183 Re: FO Open Black Monday Thread 2014

I know your post was very detailed - I would only add that McCarthy did coach Smith and smith was terrible. Also, Favre's had a horrific and terrific year after leaving Gb as well, so I'm not sure the sample size is enough to show McCarthy molded Favre. Finally, yes, Rodgers fundamentally changed - but I think Rodger's is more the anomaly in this regard.

184 Re: FO Open Black Monday Thread 2014

Favre tore his bicep tendon and played the final 3rd of the season that way in that first season away from Green Bay and his numbers plummeted after that. Before it, he was still doing quite well. The horrible final year in MN, well he was 41, and age had clearly caught up to him. I agree that it's a small sample size on turning Favre around and that Smith was horrible with McCarthy as coach. It may have all been Bevell, Clements, and McAdoo that helped the QBing changes. It may have just been two hall of fame players doing it mostly on their own but it did get better with McCarthy as a coach, and Rodgers did change. He's not the first QB to change as a pro, and won't be the last either, but Matt Flynn can be a decent QB when playing in that offense for that coach. I think that says something too.

I also wanted to point out that he did have success as a head coach with more than Rodgers. Of course that was with an end of career Hall of Famer, who continued to have good seasons after he left, so yes, hard to say. But I believe, that McCarthy is part of the reason that Favre got better and part of the reason Rodgers is as good as he is.

There really aren't a lot of coaches I would take over McCarthy though, even though I do think he could be better than he is. While he's under contract for another 5 years I think, he's still young enough that he could end up with another team, or another quarterback and then we'll get a much better picture. I don't disagree that HoF QB's make most any coach look good, but I think McCarthy does better than most.

He's good enough that with Rodgers as his QB the team is a legit Super Bowl contender every year. That is good enough for me. I think I might even rank him as a better coach than Holmgren when looking at Packers coaches.

185 Re: FO Open Black Monday Thread 2014

I pose this question - do you think the packers are noticeably worse with other head coaches? People like Pagano, Marone, or handful of others that most would qualify as average? Hell, I think RR with Rodgers would be terrifying.

I guess this is largely a colts fan bias. Manning made that offense from a tactical and playcalling standpoint. Maybe it isn't to the same extreme, but Rodgers makes that offense to me as well. His skillset is so dynamic that playcalling becomes a marginal benefit overall imo. Yes, McCarthy had success with Favre, but Favre was very much an up and down hall of fame qb and I'm not sure one season where favre was buttoned down proves to me that McCarthy is all that special.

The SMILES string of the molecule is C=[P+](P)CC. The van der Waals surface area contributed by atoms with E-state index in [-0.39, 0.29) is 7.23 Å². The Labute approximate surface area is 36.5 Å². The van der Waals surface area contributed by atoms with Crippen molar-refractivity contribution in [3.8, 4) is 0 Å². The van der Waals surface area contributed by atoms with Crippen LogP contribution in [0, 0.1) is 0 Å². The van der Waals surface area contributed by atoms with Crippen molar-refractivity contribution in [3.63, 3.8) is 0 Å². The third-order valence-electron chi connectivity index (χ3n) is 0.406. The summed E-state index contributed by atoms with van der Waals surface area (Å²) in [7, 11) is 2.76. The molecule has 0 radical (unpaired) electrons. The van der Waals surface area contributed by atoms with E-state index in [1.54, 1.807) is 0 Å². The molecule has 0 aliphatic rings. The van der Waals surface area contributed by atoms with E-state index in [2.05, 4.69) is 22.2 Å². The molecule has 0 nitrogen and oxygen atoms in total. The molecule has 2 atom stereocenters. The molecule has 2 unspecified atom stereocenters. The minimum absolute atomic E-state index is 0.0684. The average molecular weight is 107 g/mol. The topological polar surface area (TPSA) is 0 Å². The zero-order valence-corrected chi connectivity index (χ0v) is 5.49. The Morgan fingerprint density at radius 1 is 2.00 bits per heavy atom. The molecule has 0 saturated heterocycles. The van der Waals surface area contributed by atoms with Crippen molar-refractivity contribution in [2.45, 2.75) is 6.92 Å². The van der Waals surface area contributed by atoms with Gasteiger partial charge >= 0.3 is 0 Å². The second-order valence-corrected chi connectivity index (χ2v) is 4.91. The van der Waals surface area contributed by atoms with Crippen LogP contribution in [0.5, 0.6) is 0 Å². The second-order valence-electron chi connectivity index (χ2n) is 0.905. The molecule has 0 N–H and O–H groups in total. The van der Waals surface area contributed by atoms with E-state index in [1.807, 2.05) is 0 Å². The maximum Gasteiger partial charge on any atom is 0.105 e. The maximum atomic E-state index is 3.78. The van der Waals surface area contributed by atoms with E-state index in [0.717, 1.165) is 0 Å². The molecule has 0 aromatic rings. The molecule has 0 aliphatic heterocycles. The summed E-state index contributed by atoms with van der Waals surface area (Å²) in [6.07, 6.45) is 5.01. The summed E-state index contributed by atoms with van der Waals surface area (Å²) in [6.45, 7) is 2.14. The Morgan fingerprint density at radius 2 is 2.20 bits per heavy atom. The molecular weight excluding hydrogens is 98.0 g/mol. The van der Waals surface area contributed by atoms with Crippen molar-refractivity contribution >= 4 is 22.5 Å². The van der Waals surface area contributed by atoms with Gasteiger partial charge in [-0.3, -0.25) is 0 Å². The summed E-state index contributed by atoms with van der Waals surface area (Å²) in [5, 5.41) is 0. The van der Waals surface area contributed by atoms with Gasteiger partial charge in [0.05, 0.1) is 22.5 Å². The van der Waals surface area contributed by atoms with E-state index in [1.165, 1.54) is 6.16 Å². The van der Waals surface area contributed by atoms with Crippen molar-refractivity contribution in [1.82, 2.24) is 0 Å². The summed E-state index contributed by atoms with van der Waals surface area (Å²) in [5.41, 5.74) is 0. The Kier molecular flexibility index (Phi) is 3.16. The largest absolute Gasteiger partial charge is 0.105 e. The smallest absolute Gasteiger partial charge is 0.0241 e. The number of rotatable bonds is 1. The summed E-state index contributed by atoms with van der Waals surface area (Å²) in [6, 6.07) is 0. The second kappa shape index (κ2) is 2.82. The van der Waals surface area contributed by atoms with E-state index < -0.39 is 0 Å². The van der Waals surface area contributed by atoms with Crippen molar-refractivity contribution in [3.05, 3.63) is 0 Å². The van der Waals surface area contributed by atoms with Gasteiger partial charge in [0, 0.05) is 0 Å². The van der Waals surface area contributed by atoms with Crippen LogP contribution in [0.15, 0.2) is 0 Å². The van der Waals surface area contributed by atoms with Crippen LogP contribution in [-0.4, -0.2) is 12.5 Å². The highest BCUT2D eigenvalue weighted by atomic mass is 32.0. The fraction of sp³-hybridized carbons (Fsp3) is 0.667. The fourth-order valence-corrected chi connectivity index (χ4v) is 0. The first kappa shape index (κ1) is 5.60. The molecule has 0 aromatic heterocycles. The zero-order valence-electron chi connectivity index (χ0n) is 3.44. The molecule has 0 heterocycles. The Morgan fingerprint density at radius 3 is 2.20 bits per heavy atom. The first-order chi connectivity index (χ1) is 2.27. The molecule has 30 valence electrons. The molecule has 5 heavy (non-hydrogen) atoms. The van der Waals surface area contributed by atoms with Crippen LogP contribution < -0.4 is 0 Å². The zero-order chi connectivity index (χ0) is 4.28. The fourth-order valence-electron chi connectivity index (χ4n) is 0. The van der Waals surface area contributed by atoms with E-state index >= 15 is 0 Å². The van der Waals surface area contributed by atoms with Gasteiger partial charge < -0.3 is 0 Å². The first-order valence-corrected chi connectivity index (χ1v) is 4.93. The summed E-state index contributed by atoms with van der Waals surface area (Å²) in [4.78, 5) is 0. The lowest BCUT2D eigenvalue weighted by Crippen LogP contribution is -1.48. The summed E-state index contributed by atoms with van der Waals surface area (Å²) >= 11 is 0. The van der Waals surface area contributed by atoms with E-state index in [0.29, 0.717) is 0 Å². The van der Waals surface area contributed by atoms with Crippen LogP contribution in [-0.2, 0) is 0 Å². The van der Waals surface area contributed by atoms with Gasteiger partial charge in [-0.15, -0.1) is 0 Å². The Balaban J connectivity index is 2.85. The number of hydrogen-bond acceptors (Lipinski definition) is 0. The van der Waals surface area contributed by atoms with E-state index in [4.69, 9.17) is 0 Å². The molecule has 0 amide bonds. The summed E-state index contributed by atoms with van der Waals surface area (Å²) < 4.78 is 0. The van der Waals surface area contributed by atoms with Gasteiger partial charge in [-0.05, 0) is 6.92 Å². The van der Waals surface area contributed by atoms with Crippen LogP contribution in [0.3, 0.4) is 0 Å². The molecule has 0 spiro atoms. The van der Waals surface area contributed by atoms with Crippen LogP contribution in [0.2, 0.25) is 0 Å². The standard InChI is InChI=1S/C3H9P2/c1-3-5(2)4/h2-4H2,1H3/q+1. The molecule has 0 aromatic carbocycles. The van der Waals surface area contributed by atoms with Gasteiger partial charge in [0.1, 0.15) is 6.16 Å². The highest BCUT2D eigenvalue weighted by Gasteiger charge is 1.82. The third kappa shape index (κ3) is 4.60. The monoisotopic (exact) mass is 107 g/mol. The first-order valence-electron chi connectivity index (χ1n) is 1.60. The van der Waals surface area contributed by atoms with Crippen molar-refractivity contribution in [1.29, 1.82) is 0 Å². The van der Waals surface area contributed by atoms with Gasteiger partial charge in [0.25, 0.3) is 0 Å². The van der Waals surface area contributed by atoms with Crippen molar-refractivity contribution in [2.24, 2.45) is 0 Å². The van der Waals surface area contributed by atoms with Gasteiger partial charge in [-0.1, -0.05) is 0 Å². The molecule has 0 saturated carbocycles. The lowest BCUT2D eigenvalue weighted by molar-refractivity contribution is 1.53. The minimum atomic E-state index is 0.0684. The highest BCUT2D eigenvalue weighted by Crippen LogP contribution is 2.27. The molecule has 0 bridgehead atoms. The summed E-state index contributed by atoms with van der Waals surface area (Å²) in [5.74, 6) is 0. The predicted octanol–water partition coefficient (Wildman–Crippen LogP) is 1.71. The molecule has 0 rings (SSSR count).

186 Re: FO Open Black Monday Thread 2014

That's a good way to try and quantify something that is hard to quantify. I do think the Packers are better with McCarthy than they would have been with Pagano, Marone, or even a Tomlin or Coughlin. I think the Giants and Steelers would have been better with McCarthy as coach. As mentioned I think they are even slightly better under McCarthy than they would have been with Payton. Rodgers was not the offensive coordinator like Manning was. He has been doing more running of the offense in recent years with the no huddle stuff they are doing. But I think McCarthy built a good offensive framework for him to work within and does things at a detail level better than an average coach.

RR is an interesting question. He is polarizing, and I don't really like him, but I do think he too is an above average coach as well. I think the Packers with Ryan as coach have a better defense than what McCarthy / Capers puts out there, but not as good of an offense, and who knows about special teams. I also think that a HoF level QB who gets to play with a good defense is terrifying. Capers put together good defenses early in his tenure and they won a Super Bowl with a lot of injured players. Brady and Manning both look better with good defenses. Favre looked better with good defenses (thank you Reggie White).

I'm honestly not sure the Harbaugh brothers, who are both highly regarded coaches, do much better in Green Bay than McCarthy did. Though I do think it may have looked a lot different. That 6-10 season, 5 of those losses were by 3 points or fewer, 2 more of them were less than a TD. I think better play calling gets you at least 4 of those. Now it's a 10-6 team and depending on which of those losses that might have won them the division. A Belichick, Carrol, or Harbaugh might have done just that, so might a Pagano, or if the wind had blown differently even a McCarthy. But it was still good coaching to keep the games that close and not just Rodgers. McCarthy's team have lost a lot of close games. So being just a little better coach could make the overall record look a lot a different but in reality not be that much different.

McCarthy is the Tony Romo of coaches. He is clearly not the best, but with the right players around him, he looks really good. But like Romo the base level has to be clearly above average to hit those bigger peaks when things come together. He's obviously good enough that making the switch to someone else doesn't make sense because chances are you get worse. He's somewhere in that 4 - 10 range.

187 Re: FO Open Black Monday Thread 2014

Fair enough and good debate overall. We have a hard time isolating individual quality on the field that assessing coaching is even harder. So much of coaching credit feels like results oriented. A guy who coaches the raiders to 2-14 would look a lot better if Rodgers was on the team instead. But I concede the point.